In collaboration with Keck School of Medicine

Integrative Therapies to Help Manage Chronic Pain

integrative therapies

With millions of people suffering from chronic pain in the country, more attention is being put on what can be done to help manage it. While pharmaceuticals may have once been center stage, many people are seeking other ways they can help find pain relief, with the side effects of taking medications. The good news is numerous therapies can be included in one’s chronic pain management plan. A study published in the September 2022 issue of the Primary Care shared information regarding integrative therapies that help with chronic pain [1].

Integrative therapies, also known as complementary medicine, are therapies that are used in conjunction with traditional medical practices. They may be suggested by the person’s primary health care team as a therapy to include as part of the chronic pain management plan.

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The study reports that 50 million adults in the country suffer from chronic pain, which decreases the quality of life and limits daily functioning. In recent years there has been an interest in helping people find non-pharmaceutical ways to bring about pain relief and help with its management. Many integrative therapies have been used for hundreds of years worldwide, providing a rich history and support.

Some common chronic pain conditions that integrative therapies are helpful for include back pain, osteoarthritis, fibromyalgia, and migraine headaches. There are numerous integrative therapies that may help such conditions, according to the study, including:

  • Acupuncture, according to the study, has been found to help with the management of chronic back pain, osteoarthritis pain, and headache pain.
  • Acupressure is a safe and affordable therapy for effective low back pain and helps improve function for those with fibromyalgia.
  • Massage therapy helps with short-term pain and function and helps with chronic back pain.
  • Mindfulness-Based Stress Reduction, which is mindfulness meditation, helps people focus on their breath and better manage pain.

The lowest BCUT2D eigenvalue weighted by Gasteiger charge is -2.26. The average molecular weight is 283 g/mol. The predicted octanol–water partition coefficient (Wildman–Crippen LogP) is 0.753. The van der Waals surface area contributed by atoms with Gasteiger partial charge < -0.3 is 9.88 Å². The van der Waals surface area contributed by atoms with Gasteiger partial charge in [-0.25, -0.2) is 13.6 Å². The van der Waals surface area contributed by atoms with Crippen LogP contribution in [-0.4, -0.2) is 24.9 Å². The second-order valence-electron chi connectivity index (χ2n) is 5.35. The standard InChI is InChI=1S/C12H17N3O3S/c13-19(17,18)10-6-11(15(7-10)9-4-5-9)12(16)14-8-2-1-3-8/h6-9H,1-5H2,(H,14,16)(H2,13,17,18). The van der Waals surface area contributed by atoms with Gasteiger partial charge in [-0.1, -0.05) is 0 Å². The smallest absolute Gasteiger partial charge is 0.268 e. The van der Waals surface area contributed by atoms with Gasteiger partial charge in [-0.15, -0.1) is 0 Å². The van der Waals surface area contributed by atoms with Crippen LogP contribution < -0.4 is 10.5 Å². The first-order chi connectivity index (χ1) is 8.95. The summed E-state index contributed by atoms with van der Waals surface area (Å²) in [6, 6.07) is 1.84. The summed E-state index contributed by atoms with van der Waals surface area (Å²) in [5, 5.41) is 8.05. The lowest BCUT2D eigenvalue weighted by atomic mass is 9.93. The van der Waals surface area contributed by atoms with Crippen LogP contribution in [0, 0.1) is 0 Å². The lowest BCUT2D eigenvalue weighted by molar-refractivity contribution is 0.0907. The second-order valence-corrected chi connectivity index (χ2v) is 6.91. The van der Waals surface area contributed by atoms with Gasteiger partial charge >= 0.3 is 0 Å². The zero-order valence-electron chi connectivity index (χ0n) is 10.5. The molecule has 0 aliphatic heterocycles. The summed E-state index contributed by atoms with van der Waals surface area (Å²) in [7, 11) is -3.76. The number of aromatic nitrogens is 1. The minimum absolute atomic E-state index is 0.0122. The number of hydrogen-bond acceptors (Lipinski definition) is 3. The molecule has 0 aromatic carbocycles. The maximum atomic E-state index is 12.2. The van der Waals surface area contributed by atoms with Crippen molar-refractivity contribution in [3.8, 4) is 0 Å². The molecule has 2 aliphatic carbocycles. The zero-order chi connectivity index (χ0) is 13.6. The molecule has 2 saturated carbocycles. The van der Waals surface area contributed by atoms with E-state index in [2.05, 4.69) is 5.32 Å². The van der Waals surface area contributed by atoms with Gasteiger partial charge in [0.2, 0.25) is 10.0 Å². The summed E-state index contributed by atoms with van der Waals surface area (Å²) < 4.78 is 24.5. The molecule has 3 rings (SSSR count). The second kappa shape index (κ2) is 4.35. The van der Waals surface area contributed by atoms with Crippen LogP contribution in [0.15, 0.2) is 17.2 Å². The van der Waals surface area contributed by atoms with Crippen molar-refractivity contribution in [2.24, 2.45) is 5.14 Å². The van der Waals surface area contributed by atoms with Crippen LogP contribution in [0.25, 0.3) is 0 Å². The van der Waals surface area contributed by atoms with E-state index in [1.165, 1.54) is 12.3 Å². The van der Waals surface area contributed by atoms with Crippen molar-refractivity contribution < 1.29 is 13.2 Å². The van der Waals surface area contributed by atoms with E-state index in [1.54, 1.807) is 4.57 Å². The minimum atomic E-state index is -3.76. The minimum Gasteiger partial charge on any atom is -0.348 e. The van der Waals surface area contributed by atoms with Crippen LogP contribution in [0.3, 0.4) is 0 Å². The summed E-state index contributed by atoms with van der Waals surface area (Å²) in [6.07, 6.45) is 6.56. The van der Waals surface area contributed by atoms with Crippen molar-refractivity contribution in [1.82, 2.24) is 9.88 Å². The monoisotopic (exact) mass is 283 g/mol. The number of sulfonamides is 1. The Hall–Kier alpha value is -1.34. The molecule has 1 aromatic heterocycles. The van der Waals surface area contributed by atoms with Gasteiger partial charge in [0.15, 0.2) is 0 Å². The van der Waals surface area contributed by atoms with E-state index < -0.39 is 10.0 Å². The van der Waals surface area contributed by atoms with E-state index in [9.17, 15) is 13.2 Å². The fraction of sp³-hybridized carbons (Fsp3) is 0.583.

Additional integrative therapies that people may want to explore to help with chronic pain management include yoga, deep breathing, tai chi, qigong, and guided imagery. According to the National Institutes of Health, integrative health approaches have grown in the United States, aiming to bring together conventional and complementary approaches in an effort to care for the whole person [2]. Complementary therapies go beyond treating a disease. They take an approach that helps to treat the whole person.

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  1. Primary Care. Integrative Health Strategies to Manage Chronic Pain. September 2022.
  2. National Institutes of Health. Complimentary: Alternative or Integrative Health.

This article was originally published on Confronting Chronic Pain by Dr. Steven Richeimer, Director Pain Medicine Master and Certificate.

The information and resources contained on this website are for informational purposes only and are not intended to assess, diagnose, or treat any medical and/or mental health disease or condition. The use of this website does not imply nor establish any type of provider-client relationship. Furthermore, the information obtained from this site should not be considered a substitute for a thorough medical and/or mental health evaluation by an appropriately credentialed and licensed professional. Commercial supporters are not involved in the content development or editorial process.
Posted: December 12, 2022
<a href="" target="_self">Dr. Steven H. Richeimer</a>

Dr. Steven H. Richeimer

Steven Richeimer, M.D. is a renowned specialist on issues related to chronic pain. He is the chief of the Division of Pain Medicine at the University of Southern California. He has written or co-written a large number of scientific articles about pain medicine. He recently published an instructive book and guide for pain patients. Dr. Richeimer has given numerous lectures to medical and lay audiences throughout the U.S.

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